- tell your doctor if you are breastfeeding or plan to breastfeed. You should not breastfeed while receiving sotorasib and for 1 week after your final dose.
What special dietary instructions should I follow?
Unless your doctor tells you otherwise, continue your normal diet.
What should I do if I forget a dose?
Take the missed dose as soon as you remember it. However, if it has been more than 6 hours, skip the missed dose and continue your regular dosing schedule. Do not take a double dose to make up for a missed one.
What side effects can Sotorasib cause?
Sotorasib may cause side effects. Tell your doctor if any of these symptoms are severe or do not go away:
- Diarrhea (Loose stools)
- Vomiting (Emesis)
- Appetite loss (Anorexia)
- Abdominal Pain (Bellyache)
- Muscle or bone pain
- Joint Pain (Arthralgia)
serious side effects
If you experience any of these symptoms, call your doctor immediately or get emergency medical treatment:
- yellowing of skin or eyes, dark-colored urine, bleeding or bruising more easily than normal, loss of appetite, decreased energy, or pain on right side of stomach area
- shortness of breath, cough, or fever
Sotorasib may cause other side effects. Call your doctor if you have any unusual problems while taking this medication.
If you experience a serious side effect, you or your doctor may send a report to the Food and Drug Administration’s (FDA) MedWatch Adverse Event Reporting program online (http://www.fda.gov/Safety/MedWatch) or by phone (1-800-332-1088).
Storage and disposal of Sotorasib
Keep this medication in the container it came in, tightly closed, and out of reach of children. Store it at room temperature and away from light, excess heat and moisture (not in the bathroom).
It is important to keep all medication out of sight and reach of children as many containers (such as weekly pill minders and those for eye drops, creams, patches, and inhalers) are not child-resistant and young children can open them easily. To protect young children from poisoning, always lock safety caps and immediately place the medication in a safe location – one that is up and away and out of their sight and reach. http://www.upandaway.org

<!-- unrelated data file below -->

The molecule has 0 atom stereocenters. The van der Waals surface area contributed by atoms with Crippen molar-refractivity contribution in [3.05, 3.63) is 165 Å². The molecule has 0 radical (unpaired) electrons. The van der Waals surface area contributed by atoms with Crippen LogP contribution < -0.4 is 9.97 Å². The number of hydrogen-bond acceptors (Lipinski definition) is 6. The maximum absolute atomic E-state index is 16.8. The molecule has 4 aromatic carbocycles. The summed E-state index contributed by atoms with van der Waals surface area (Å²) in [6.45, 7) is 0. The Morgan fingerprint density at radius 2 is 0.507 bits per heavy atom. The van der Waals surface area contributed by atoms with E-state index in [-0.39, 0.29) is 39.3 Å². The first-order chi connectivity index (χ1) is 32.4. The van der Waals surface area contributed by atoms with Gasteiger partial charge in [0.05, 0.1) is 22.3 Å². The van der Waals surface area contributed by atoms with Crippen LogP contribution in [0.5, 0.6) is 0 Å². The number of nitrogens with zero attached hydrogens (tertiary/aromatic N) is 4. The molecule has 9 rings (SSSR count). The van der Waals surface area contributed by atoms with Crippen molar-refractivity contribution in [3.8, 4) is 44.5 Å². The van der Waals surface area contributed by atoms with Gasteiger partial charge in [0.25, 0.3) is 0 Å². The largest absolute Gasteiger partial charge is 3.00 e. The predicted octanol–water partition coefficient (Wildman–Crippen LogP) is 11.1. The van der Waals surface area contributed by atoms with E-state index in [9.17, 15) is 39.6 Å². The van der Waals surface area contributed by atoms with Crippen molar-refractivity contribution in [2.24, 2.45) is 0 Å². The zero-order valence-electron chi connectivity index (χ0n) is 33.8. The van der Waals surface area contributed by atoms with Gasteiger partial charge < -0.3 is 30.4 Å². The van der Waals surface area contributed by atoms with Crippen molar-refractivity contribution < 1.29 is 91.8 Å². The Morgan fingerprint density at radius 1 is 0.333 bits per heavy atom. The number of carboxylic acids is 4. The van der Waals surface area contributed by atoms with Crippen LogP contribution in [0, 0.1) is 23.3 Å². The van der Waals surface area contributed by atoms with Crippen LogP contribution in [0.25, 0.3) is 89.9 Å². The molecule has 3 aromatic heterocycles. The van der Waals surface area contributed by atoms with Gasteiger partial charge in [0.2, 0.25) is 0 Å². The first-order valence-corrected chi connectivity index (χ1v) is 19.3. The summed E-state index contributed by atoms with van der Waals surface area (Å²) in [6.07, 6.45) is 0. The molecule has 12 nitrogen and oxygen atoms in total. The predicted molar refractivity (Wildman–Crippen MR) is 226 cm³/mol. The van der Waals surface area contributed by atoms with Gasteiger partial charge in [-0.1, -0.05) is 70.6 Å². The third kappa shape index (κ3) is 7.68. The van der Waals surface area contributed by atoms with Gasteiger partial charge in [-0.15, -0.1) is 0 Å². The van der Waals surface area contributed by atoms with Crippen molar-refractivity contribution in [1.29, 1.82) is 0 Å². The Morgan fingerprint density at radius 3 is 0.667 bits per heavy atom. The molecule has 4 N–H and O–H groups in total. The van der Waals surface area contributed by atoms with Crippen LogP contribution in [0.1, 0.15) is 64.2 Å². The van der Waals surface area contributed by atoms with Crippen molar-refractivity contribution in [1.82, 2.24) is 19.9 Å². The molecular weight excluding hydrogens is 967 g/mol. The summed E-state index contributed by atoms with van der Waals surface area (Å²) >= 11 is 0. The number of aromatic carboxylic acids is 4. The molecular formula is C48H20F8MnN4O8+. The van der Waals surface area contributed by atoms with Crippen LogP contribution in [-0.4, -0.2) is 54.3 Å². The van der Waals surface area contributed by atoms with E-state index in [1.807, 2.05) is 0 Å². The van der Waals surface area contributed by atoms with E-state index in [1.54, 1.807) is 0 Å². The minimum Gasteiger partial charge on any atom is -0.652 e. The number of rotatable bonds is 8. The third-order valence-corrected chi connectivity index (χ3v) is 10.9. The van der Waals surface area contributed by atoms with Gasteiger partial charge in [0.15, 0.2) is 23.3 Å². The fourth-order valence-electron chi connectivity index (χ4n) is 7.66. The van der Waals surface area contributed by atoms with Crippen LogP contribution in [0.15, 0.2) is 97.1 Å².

Unneeded medications should be disposed of in special ways to ensure that pets, children, and other people cannot consume them. However, you should not flush this medication down the toilet. Instead, the best way to dispose of your medication is through a medicine take-back program. Talk to your pharmacist or contact your local garbage/recycling department to learn about take-back programs in your community. See the FDA’s Safe Disposal of Medicines website (http://goo.gl/c4Rm4p) for more information if you do not have access to a take-back program.
In case of emergency/overdose
In case of overdose, call the poison control helpline at 1-800-222-1222. Information is also available online at https://www.poisonhelp.org/help. If the victim has collapsed, had a seizure, has trouble breathing, or can’t be awakened, immediately call emergency services at 911.
What other information should I know?
Keep all appointments with your doctor and the laboratory. Your doctor will order certain lab tests to check your body’s response to sotorasib. Your doctor will order a lab test before you begin your treatment to see whether your cancer can be treated with sotorasib.
Do not let anyone else take your medication. Ask your pharmacist any questions you have about refilling your prescription.
It is important for you to keep a written list of all of the prescription and nonprescription (over-the-counter) medicines you are taking, as well as any products such as vitamins, minerals, or other dietary supplements. You should bring this list with you each time you visit a doctor or if you are admitted to a hospital. It is also important information to carry with you in case of emergencies.
Last Revised – 07/15/2021